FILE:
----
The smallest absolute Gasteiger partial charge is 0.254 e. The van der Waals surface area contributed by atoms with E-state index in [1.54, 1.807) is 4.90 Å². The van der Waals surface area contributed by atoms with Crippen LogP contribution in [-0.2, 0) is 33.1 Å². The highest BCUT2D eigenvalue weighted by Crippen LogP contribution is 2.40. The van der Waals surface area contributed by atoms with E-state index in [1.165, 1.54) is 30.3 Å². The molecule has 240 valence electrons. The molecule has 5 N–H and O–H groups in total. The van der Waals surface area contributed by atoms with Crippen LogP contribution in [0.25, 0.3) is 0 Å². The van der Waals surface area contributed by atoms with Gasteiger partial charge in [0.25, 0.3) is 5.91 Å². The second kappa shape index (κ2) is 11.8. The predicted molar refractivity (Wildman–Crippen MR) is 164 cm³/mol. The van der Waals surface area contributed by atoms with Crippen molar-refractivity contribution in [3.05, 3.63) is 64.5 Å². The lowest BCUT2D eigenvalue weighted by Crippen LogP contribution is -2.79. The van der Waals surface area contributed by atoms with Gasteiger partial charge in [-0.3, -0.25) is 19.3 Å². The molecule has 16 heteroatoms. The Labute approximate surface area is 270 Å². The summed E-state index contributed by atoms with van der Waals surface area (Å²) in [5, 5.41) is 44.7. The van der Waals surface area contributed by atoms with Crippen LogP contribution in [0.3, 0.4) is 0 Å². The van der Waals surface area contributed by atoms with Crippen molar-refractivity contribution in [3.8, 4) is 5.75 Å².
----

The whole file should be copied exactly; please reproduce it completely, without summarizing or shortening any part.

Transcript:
The smallest absolute Gasteiger partial charge is 0.254 e. The van der Waals surface area contributed by atoms with E-state index in [1.54, 1.807) is 4.90 Å². The van der Waals surface area contributed by atoms with Crippen LogP contribution in [-0.2, 0) is 33.1 Å². The highest BCUT2D eigenvalue weighted by Crippen LogP contribution is 2.40. The van der Waals surface area contributed by atoms with E-state index in [1.165, 1.54) is 30.3 Å². The molecule has 240 valence electrons. The molecule has 5 N–H and O–H groups in total. The van der Waals surface area contributed by atoms with Crippen LogP contribution in [0.25, 0.3) is 0 Å². The van der Waals surface area contributed by atoms with Gasteiger partial charge in [0.25, 0.3) is 5.91 Å². The second kappa shape index (κ2) is 11.8. The predicted molar refractivity (Wildman–Crippen MR) is 164 cm³/mol. The van der Waals surface area contributed by atoms with Crippen molar-refractivity contribution in [3.05, 3.63) is 64.5 Å². The lowest BCUT2D eigenvalue weighted by Crippen LogP contribution is -2.79. The van der Waals surface area contributed by atoms with Gasteiger partial charge in [-0.3, -0.25) is 19.3 Å². The molecule has 16 heteroatoms. The Labute approximate surface area is 270 Å². The summed E-state index contributed by atoms with van der Waals surface area (Å²) in [5, 5.41) is 44.7. The van der Waals surface area contributed by atoms with Crippen LogP contribution in [0.3, 0.4) is 0 Å². The van der Waals surface area contributed by atoms with Crippen molar-refractivity contribution in [3.8, 4) is 5.75 Å².